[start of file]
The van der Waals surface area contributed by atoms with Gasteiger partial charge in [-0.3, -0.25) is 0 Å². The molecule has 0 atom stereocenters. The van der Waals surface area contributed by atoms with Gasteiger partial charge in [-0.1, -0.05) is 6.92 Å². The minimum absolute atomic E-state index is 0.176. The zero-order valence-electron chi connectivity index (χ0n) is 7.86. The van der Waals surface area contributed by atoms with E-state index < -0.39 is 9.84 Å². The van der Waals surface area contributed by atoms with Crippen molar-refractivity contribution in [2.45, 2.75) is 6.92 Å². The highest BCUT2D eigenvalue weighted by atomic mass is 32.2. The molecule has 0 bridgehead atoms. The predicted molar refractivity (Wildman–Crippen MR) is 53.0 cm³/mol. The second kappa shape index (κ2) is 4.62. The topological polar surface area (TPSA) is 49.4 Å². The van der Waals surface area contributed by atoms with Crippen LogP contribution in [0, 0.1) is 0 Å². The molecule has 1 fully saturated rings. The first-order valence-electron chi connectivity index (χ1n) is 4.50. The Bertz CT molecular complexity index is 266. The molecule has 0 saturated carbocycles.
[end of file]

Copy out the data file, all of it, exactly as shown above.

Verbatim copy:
The van der Waals surface area contributed by atoms with Gasteiger partial charge in [-0.3, -0.25) is 0 Å². The molecule has 0 atom stereocenters. The van der Waals surface area contributed by atoms with Gasteiger partial charge in [-0.1, -0.05) is 6.92 Å². The minimum absolute atomic E-state index is 0.176. The zero-order valence-electron chi connectivity index (χ0n) is 7.86. The van der Waals surface area contributed by atoms with E-state index < -0.39 is 9.84 Å². The van der Waals surface area contributed by atoms with Crippen molar-refractivity contribution in [2.45, 2.75) is 6.92 Å². The highest BCUT2D eigenvalue weighted by atomic mass is 32.2. The molecule has 0 bridgehead atoms. The predicted molar refractivity (Wildman–Crippen MR) is 53.0 cm³/mol. The second kappa shape index (κ2) is 4.62. The topological polar surface area (TPSA) is 49.4 Å². The van der Waals surface area contributed by atoms with Crippen LogP contribution in [0, 0.1) is 0 Å². The molecule has 1 fully saturated rings. The first-order valence-electron chi connectivity index (χ1n) is 4.50. The Bertz CT molecular complexity index is 266. The molecule has 0 saturated carbocycles.